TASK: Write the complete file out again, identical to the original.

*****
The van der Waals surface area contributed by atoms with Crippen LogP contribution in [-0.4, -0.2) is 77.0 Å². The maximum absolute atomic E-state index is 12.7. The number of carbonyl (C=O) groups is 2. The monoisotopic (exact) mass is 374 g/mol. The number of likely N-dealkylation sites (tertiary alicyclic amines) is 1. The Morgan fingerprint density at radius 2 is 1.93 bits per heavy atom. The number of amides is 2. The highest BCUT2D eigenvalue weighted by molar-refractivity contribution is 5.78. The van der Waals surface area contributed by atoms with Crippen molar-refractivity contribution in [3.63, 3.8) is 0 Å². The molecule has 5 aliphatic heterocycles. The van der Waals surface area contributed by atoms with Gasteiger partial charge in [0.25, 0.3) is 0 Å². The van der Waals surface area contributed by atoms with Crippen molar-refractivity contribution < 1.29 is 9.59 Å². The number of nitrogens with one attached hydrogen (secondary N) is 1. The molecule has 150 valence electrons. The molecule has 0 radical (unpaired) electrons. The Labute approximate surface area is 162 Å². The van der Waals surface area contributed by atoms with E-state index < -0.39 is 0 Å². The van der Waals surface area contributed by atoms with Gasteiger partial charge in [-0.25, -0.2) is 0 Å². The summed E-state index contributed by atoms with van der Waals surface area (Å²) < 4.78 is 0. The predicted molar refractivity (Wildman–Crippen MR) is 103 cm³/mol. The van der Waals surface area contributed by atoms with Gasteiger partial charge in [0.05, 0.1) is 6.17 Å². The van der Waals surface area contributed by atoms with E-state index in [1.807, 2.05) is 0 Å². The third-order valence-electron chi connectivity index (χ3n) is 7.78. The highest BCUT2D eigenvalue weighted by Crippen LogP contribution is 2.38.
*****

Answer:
The van der Waals surface area contributed by atoms with Crippen LogP contribution in [-0.4, -0.2) is 77.0 Å². The maximum absolute atomic E-state index is 12.7. The number of carbonyl (C=O) groups is 2. The monoisotopic (exact) mass is 374 g/mol. The number of likely N-dealkylation sites (tertiary alicyclic amines) is 1. The Morgan fingerprint density at radius 2 is 1.93 bits per heavy atom. The number of amides is 2. The highest BCUT2D eigenvalue weighted by molar-refractivity contribution is 5.78. The van der Waals surface area contributed by atoms with Crippen molar-refractivity contribution in [3.63, 3.8) is 0 Å². The molecule has 5 aliphatic heterocycles. The van der Waals surface area contributed by atoms with Gasteiger partial charge in [0.25, 0.3) is 0 Å². The van der Waals surface area contributed by atoms with Crippen molar-refractivity contribution < 1.29 is 9.59 Å². The number of nitrogens with one attached hydrogen (secondary N) is 1. The molecule has 150 valence electrons. The molecule has 0 radical (unpaired) electrons. The Labute approximate surface area is 162 Å². The van der Waals surface area contributed by atoms with E-state index < -0.39 is 0 Å². The van der Waals surface area contributed by atoms with Gasteiger partial charge in [-0.25, -0.2) is 0 Å². The summed E-state index contributed by atoms with van der Waals surface area (Å²) < 4.78 is 0. The predicted molar refractivity (Wildman–Crippen MR) is 103 cm³/mol. The van der Waals surface area contributed by atoms with Gasteiger partial charge in [0.05, 0.1) is 6.17 Å². The van der Waals surface area contributed by atoms with E-state index in [1.807, 2.05) is 0 Å². The third-order valence-electron chi connectivity index (χ3n) is 7.78. The highest BCUT2D eigenvalue weighted by Crippen LogP contribution is 2.38.